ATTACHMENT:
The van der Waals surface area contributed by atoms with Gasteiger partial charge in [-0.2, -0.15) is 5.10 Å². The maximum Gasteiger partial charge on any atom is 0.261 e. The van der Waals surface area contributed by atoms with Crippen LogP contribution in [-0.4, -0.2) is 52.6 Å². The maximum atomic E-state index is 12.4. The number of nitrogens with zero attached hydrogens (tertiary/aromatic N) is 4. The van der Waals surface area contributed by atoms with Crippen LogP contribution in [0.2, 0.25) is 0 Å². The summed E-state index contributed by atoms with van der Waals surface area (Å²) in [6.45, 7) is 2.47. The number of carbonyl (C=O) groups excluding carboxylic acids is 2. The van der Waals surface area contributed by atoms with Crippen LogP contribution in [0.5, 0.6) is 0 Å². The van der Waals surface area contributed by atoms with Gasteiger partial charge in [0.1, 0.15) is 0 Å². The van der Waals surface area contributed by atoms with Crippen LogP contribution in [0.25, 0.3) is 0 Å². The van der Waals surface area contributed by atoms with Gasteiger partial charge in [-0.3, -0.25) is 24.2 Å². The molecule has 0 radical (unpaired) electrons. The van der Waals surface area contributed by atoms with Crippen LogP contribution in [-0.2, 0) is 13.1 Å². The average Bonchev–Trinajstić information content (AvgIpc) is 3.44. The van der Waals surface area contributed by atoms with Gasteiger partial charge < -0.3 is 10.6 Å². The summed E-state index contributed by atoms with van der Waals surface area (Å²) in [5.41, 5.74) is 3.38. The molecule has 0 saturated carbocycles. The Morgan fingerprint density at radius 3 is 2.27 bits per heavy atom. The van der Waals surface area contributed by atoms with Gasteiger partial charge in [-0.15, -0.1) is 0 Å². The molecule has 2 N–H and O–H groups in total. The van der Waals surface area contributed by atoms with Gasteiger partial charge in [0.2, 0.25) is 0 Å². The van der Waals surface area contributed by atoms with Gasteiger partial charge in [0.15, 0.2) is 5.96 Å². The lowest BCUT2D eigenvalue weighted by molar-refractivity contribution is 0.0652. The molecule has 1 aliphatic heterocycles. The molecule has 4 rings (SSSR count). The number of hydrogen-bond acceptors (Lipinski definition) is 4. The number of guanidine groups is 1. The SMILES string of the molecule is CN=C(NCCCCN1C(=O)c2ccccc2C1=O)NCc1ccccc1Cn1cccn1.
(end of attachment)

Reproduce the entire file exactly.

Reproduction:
The van der Waals surface area contributed by atoms with Gasteiger partial charge in [-0.2, -0.15) is 5.10 Å². The maximum Gasteiger partial charge on any atom is 0.261 e. The van der Waals surface area contributed by atoms with Crippen LogP contribution in [-0.4, -0.2) is 52.6 Å². The maximum atomic E-state index is 12.4. The number of nitrogens with zero attached hydrogens (tertiary/aromatic N) is 4. The van der Waals surface area contributed by atoms with Crippen LogP contribution in [0.2, 0.25) is 0 Å². The summed E-state index contributed by atoms with van der Waals surface area (Å²) in [6.45, 7) is 2.47. The number of carbonyl (C=O) groups excluding carboxylic acids is 2. The van der Waals surface area contributed by atoms with Crippen LogP contribution in [0.5, 0.6) is 0 Å². The van der Waals surface area contributed by atoms with Gasteiger partial charge in [0.1, 0.15) is 0 Å². The van der Waals surface area contributed by atoms with Crippen LogP contribution in [0.25, 0.3) is 0 Å². The van der Waals surface area contributed by atoms with Gasteiger partial charge in [-0.3, -0.25) is 24.2 Å². The molecule has 0 radical (unpaired) electrons. The van der Waals surface area contributed by atoms with Crippen LogP contribution in [-0.2, 0) is 13.1 Å². The average Bonchev–Trinajstić information content (AvgIpc) is 3.44. The van der Waals surface area contributed by atoms with Gasteiger partial charge < -0.3 is 10.6 Å². The summed E-state index contributed by atoms with van der Waals surface area (Å²) in [5.41, 5.74) is 3.38. The molecule has 0 saturated carbocycles. The Morgan fingerprint density at radius 3 is 2.27 bits per heavy atom. The van der Waals surface area contributed by atoms with Gasteiger partial charge in [-0.15, -0.1) is 0 Å². The molecule has 2 N–H and O–H groups in total. The van der Waals surface area contributed by atoms with Gasteiger partial charge in [0.2, 0.25) is 0 Å². The van der Waals surface area contributed by atoms with Gasteiger partial charge in [0.15, 0.2) is 5.96 Å². The lowest BCUT2D eigenvalue weighted by molar-refractivity contribution is 0.0652. The molecule has 1 aliphatic heterocycles. The molecule has 4 rings (SSSR count). The number of hydrogen-bond acceptors (Lipinski definition) is 4. The number of guanidine groups is 1. The SMILES string of the molecule is CN=C(NCCCCN1C(=O)c2ccccc2C1=O)NCc1ccccc1Cn1cccn1.